Just Announced: Philippians Sermon Series

Summary: This is part III in the series 24. It is a first person narrative taken from the perspective of Caiaphas. The preaching idea: you can’t be your own high priest!

Have you ever wished you could communicate with a loved one who has already passed on? Have you ever thought that perhaps that loved one wishes he or she could communicate with you as well?

In 1999 a film was released that allowed us to imagine that communication across the great chasm that separates the living from the dead is possible. John is a 36-year-old man, whose life is in turmoil, never having gotten over his firefighter father’s death in a warehouse fire in 1969. One day he discovers his dad’s old ham radio and after toying with it hears some guyed named Frank on the other end. After a few days of talking with him they realize that they are father and son, 30 years apart and are talking off “the mother of all sun spots.” John warns his father not to follow his instincts and go the other way in the fire that will happen later that day. As a result Frank does not die and John’s life is changed forever.

(Belfast: Watch this clip…)

The author of the Gospel of Luke shares a story told by Jesus of a rich man and a beggar. The rich man who lived in luxury did nothing for a beggar named Lazarus even though he lay at his door daily. When the two died the rich man was taken to the place of torment while the beggar to the place of reward. Now knowing the consequences of living life as he had, the rich man begs Abraham to send someone from the dead to warn his brothers who are still alive of this place of torment so that they will get their acts together and not come to this same place when they die. Unfortunately, it doesn’t happen. His brothers, Abraham said, had the Scriptures and they alone are enough to warn them to turn from their sins.

This morning as we continue in our series taken from the final 24 hours in the life of Jesus Christ we’re going to meet yet another character. If you haven’t been with us over the past couple of weeks, this is a unique series in that I am telling the stories of characters from the perspective of those characters. This character will take less in the form of imagination and tradition to understand, for history has recorded much about him as have the Scriptures.

Tragically his story is not as positive as that of our last two characters. As I share with you I want you to imagine that he, like the rich man in Luke’s story and John in the movie “Frequency” desires to warn you about your future. I want you to imagine that it is possible for someone who already knows of the afterlife to come and speak to you. To come and warn you.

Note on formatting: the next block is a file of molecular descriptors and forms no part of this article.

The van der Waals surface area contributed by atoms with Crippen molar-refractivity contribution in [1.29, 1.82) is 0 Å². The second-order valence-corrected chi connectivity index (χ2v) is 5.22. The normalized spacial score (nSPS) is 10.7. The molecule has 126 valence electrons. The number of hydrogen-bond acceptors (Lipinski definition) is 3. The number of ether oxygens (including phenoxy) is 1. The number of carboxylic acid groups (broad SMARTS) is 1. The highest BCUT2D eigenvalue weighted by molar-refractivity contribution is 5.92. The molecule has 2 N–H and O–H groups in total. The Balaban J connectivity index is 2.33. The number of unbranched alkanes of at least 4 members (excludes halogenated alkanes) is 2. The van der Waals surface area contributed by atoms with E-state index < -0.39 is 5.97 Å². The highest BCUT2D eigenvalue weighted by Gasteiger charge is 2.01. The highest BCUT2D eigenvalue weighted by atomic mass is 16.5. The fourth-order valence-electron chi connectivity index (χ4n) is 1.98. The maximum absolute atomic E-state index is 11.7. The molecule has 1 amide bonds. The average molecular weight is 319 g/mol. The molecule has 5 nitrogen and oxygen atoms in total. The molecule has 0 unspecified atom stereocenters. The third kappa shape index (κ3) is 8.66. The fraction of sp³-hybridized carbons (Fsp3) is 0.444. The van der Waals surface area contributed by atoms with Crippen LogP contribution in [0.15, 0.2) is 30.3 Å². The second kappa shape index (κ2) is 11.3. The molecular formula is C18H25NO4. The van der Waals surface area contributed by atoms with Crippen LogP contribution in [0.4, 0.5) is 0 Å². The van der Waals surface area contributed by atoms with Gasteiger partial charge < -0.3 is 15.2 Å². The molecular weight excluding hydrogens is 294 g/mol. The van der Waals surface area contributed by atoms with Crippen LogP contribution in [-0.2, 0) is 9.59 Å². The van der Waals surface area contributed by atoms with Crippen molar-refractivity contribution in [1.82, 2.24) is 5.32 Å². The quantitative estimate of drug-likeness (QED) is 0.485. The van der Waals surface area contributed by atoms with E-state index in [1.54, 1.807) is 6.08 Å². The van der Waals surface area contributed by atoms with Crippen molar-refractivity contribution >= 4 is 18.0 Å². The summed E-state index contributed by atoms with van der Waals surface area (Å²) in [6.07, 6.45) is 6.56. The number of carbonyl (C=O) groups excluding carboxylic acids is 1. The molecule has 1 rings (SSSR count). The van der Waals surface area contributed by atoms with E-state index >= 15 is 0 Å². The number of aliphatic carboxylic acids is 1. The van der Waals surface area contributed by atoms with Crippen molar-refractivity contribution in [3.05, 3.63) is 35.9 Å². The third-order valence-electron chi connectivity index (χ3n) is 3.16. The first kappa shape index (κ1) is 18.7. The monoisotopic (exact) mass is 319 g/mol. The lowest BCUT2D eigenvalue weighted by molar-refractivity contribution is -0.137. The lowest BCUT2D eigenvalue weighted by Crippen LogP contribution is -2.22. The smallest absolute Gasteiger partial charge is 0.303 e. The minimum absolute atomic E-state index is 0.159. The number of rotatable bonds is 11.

Let us pray…

I hesitate to introduce myself to you. For you know me as a villain. You have come to despise me and even hate me, and for good reason. I am responsible for the death of Jesus Christ.

My name is Caiaphas. I orchestrated and oversaw the nocturnal trial of your Savior. Before you refuse to hear from me or allow your emotional reactions to take over I beg you to listen. I plead with you to learn from my tragic story.

Jerusalem during the first century was the center of the Jewish world; it was the city of God for it contained the Temple in which God resided. While our city and our nation were occupied by the Romans, they had essentially left the power of governing in the hands of our people. That power ultimately rested with me for I was a member of the most important religious and political family in all of Israel. It could be argued that I was the most important man alive for I was the head of the entire Temple. I was the High Priest.

As High Priest not only was I responsible for overseeing and ordering the religious life of the nation but I was also the President of the Sanhedrin, the highest court in the land. For over four centuries the Sanhedrin had ruled the land. All courts were responsible to this body. Made of up 71 members it consisted of chief priests who held the most important offices in the temple (most of whom were of my family), elders – men descended from the 12 tribes of Israel, and scribes who were lawyers and experts at interpreting the Scriptures. This body of clergy and laity became known for its competence and during the era of Roman occupancy was the chief political agency of the land.

The Roman authority let us practice our faith and rule the land as long as we were accountable to them. We were responsible for keeping the Jewish populace in line and should any agitators arise who might threaten the peace, Rome expected us to arrest them and turn them over.

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Jon Evans

commented on Mar 31, 2015

Very creative

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